The ancestors of the Swazi probably moved into the Mozambique area from the north prior to the 16th cent. Fleeing Zulu attacks in the early 19th cent., they settled in present-day Eswatini. During the 1800s, Europeans entered the area to seek concessions, and in 1894, the area, known as Swaziland, became a protectorate of the South African Republic (TransvaalTransvaal
, former province, NE South Africa. With the new constitution of 1994, it was divided into Eastern Transvaal (now Mpumalanga), Northern Transvaal (now Limpopo), Pretoria-Witwatersrand-Veereeniging (now Gauteng), and part of North West prov.
..... Click the link for more information. ). After the South African WarSouth African War
or Boer War,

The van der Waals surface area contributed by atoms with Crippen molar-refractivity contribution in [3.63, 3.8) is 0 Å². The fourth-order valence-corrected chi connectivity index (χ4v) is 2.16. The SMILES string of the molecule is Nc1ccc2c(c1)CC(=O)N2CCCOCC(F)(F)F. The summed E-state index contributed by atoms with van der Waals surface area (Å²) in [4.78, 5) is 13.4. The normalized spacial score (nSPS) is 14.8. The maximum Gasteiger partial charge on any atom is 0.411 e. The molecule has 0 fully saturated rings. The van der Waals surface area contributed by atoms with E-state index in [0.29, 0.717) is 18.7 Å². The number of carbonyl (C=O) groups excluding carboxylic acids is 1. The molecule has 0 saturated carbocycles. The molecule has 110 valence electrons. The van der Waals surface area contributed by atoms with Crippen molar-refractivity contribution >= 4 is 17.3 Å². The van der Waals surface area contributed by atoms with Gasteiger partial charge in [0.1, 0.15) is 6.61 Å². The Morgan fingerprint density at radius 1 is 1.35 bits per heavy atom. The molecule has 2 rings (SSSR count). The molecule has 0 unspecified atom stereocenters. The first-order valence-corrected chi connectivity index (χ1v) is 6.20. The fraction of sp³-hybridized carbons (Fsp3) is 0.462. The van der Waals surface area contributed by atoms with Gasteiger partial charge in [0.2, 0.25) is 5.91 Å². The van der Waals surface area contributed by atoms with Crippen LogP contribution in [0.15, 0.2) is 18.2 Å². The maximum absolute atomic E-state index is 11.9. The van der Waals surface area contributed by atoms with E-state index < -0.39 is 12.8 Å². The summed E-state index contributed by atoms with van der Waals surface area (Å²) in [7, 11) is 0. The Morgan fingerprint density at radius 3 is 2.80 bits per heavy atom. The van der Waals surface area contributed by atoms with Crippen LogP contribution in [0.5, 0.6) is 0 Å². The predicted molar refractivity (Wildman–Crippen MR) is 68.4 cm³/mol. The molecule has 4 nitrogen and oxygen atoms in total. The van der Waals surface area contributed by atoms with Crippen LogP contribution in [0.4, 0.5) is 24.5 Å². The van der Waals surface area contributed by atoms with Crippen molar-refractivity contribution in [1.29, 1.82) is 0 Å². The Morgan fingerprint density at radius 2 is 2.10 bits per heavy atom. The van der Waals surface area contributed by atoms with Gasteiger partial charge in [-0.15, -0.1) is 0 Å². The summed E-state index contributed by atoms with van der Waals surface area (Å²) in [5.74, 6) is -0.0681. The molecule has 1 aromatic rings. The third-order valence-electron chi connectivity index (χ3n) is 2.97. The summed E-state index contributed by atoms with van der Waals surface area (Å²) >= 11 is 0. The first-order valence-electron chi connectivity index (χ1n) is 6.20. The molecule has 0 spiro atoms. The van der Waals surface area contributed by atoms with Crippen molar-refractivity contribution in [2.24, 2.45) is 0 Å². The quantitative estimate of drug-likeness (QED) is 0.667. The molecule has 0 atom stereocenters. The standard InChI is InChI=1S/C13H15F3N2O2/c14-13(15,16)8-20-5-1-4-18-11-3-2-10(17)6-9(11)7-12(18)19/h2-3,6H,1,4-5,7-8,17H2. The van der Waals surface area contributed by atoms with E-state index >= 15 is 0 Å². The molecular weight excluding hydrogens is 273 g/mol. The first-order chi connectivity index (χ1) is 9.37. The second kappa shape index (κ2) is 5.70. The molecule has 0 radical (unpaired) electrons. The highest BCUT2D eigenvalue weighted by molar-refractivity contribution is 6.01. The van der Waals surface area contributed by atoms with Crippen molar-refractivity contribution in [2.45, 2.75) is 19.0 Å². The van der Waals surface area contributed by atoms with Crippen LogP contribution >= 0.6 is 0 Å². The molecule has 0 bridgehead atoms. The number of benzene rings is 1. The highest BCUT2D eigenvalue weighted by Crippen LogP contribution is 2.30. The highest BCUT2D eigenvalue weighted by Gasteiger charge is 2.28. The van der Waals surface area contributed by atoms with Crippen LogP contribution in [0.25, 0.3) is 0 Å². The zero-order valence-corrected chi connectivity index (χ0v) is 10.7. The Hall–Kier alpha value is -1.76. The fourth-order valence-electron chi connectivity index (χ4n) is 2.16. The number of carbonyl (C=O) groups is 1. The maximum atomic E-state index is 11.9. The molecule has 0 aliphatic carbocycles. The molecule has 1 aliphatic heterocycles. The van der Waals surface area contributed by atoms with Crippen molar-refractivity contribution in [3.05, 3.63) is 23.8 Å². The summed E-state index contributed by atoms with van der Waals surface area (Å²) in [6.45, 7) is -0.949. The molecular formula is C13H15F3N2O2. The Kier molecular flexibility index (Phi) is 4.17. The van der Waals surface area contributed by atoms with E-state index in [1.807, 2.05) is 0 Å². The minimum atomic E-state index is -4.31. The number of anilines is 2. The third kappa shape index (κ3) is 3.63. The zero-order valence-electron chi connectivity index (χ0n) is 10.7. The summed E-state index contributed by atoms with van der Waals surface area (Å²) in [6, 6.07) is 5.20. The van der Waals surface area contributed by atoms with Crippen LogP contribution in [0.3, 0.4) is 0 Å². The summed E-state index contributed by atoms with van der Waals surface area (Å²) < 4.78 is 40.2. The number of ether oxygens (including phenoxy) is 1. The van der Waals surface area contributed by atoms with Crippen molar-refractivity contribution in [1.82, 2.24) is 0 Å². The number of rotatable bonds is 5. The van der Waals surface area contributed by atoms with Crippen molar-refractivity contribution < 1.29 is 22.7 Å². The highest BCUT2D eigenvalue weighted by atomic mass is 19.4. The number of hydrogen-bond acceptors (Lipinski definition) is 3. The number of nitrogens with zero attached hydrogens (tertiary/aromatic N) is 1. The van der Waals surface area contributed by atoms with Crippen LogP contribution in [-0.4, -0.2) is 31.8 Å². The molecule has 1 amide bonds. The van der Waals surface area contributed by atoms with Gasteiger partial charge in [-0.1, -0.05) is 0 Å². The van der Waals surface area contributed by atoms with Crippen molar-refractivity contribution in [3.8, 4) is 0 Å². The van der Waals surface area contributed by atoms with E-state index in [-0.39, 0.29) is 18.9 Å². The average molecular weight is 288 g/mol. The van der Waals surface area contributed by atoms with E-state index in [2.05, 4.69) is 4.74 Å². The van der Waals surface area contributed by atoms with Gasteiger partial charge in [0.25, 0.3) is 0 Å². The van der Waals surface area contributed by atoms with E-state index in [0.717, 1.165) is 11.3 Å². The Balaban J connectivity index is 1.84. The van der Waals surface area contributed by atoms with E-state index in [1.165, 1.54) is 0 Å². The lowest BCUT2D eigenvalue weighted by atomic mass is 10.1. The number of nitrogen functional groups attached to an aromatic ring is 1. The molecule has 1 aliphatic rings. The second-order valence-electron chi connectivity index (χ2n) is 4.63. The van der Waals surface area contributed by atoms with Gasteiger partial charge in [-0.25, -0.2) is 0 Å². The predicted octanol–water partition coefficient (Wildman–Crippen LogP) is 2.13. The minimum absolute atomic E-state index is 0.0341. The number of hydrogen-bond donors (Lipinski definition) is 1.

1899–1902, war of the South African Republic (Transvaal) and the Orange Free State against Great Britain. Background
..... Click the link for more information. , the protectorate passed (1902) to Great Britain. In 1906 it became a High Commission Territory ruled by a British commissioner. Limited self-government was not granted until 1963, and four years later Swaziland became a kingdom under a new constitution. On Sept. 6, 1968, Swaziland achieved complete independence but retained membership in the Commonwealth of Nations. The king became the head of state, administering through a cabinet and a prime minister chosen by parliament.
In 1973, King Sobhuza IISobhuza II
, 1899–1982, king of Swaziland (now Eswatini; 1921–82). He became paramount chief of the Swazi in 1921, after a 22-year regency, and was recognized as king by Great Britain when Swaziland was granted (1967) internal self-government.